On February 19, 2012, Robert Tofstad struck and killed 85-year-old Ruth Brendel with his car. Ruth was walking to St. Martin’s Lutheran Church in Winona, Minnesota. Robert Tofstad’s car windows were covered in frost and he didn’t see Ruth before hitting her. A breath test showed that 19-year-old Tofstad was legally intoxicated at the time he hit Ruth. Tofstad admitted to drinking the night before the accident. Police believe that had Tofstad cleared his windows of frost that he would have seen Ruth and would not have struck her. Tofstad pleaded guilty to criminal vehicular homicide and will spend 60 days in jail plus one weekend a year for ten years. The weekend Tofstad will spend in jail each year will coincide with, and serve to commemorate, Ruth’s death.
I do not know either party in this sad story. I ran across the Associated Press story about the incident on InForum. I am torn about this story. I really like the creative sentencing applied by the court of the annual weekend jail time, but I wonder if Ruth’s family is satisfied with a mere 60 days plus 10 weekends. I don’t know that I would be satisfied with that if Ruth was my family member.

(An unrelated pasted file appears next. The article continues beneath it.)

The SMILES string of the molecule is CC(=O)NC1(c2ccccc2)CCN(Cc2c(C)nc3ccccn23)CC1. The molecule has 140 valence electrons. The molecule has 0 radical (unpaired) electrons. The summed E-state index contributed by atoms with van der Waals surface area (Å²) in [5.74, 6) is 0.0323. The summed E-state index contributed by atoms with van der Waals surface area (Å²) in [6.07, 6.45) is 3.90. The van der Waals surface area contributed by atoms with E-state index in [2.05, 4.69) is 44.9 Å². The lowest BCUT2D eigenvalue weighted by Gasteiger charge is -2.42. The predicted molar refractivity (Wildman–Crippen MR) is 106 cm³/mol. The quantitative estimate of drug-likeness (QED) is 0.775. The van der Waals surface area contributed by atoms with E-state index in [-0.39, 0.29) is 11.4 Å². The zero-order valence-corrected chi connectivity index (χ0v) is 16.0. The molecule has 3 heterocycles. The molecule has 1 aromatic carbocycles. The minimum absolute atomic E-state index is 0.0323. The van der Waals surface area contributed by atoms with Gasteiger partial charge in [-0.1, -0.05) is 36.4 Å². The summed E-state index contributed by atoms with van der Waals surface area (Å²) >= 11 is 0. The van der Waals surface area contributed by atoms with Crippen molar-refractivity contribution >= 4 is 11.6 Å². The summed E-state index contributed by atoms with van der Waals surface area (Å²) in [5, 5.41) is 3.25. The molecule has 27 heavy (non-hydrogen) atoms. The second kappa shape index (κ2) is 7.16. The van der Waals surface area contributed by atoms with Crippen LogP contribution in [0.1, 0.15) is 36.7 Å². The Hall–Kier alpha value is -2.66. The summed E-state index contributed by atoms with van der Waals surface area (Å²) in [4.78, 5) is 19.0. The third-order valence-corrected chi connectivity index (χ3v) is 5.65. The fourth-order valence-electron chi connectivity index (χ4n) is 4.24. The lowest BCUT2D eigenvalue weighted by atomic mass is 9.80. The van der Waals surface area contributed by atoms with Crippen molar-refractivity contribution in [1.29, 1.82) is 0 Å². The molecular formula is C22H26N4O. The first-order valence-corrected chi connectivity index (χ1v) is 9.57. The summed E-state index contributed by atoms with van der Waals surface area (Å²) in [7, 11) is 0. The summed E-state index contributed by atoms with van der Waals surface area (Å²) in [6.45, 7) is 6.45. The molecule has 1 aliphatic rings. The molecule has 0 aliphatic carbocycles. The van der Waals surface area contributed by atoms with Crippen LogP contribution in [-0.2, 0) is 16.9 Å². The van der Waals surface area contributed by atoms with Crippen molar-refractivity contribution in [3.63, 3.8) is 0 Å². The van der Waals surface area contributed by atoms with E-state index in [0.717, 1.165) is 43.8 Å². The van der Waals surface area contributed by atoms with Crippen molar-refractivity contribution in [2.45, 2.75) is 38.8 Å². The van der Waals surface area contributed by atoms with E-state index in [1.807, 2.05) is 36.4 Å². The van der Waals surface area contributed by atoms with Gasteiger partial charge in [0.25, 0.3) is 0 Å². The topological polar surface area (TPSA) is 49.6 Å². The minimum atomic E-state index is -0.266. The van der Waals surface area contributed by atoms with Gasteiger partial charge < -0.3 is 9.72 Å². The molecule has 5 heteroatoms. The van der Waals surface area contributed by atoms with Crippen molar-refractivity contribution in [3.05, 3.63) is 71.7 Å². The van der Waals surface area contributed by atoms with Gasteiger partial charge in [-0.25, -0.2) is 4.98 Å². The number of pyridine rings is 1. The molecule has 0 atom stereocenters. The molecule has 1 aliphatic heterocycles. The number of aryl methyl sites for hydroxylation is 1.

I understand compassion and the fact that this young man is only 19, but I don’t think a sentence of 80 days is enough. I think that Tofstad should have been sentenced to at least a year and then served his 10 weekends after that. But as I said, I don’t know either party and the rationale that the court relied upon for the length of the sentence. I imagine the judge took into account a number of factors in this case to include Tofstad’s age, prior record, and level of remorse. Nothing will bring Ruth back, but every year – for ten years – the manner of her death will be remembered from a jail cell. That part of the sentence seems absolutely fair and right to me.
Day one thousand two hundred of the new forty – obla di obla da